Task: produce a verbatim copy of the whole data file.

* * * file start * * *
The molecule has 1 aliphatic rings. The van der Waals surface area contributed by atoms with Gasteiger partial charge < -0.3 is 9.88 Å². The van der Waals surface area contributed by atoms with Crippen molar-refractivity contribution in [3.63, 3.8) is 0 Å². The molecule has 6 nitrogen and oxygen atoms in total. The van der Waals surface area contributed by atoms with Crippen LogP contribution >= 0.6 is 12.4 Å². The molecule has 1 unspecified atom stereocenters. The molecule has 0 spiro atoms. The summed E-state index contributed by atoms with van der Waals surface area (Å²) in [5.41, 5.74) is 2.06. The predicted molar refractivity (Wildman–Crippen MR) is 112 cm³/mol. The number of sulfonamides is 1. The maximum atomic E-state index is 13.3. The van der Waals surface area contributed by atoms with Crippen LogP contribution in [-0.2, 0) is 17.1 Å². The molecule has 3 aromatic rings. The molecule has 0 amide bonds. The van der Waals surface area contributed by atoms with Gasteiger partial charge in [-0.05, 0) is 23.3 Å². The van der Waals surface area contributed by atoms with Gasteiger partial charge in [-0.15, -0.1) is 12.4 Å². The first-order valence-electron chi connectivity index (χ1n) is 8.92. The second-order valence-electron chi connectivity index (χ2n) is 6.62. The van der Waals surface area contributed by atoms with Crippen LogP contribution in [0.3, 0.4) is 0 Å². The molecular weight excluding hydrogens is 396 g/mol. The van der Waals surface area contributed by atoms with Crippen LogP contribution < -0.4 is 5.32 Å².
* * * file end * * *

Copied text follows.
The molecule has 1 aliphatic rings. The van der Waals surface area contributed by atoms with Gasteiger partial charge < -0.3 is 9.88 Å². The van der Waals surface area contributed by atoms with Crippen molar-refractivity contribution in [3.63, 3.8) is 0 Å². The molecule has 6 nitrogen and oxygen atoms in total. The van der Waals surface area contributed by atoms with Crippen LogP contribution >= 0.6 is 12.4 Å². The molecule has 1 unspecified atom stereocenters. The molecule has 0 spiro atoms. The summed E-state index contributed by atoms with van der Waals surface area (Å²) in [5.41, 5.74) is 2.06. The predicted molar refractivity (Wildman–Crippen MR) is 112 cm³/mol. The number of sulfonamides is 1. The maximum atomic E-state index is 13.3. The van der Waals surface area contributed by atoms with Crippen LogP contribution in [-0.2, 0) is 17.1 Å². The molecule has 3 aromatic rings. The molecule has 0 amide bonds. The van der Waals surface area contributed by atoms with Gasteiger partial charge in [-0.05, 0) is 23.3 Å². The van der Waals surface area contributed by atoms with Gasteiger partial charge in [-0.15, -0.1) is 12.4 Å². The first-order valence-electron chi connectivity index (χ1n) is 8.92. The second-order valence-electron chi connectivity index (χ2n) is 6.62. The van der Waals surface area contributed by atoms with Crippen LogP contribution in [0.3, 0.4) is 0 Å². The molecular weight excluding hydrogens is 396 g/mol. The van der Waals surface area contributed by atoms with Crippen LogP contribution < -0.4 is 5.32 Å².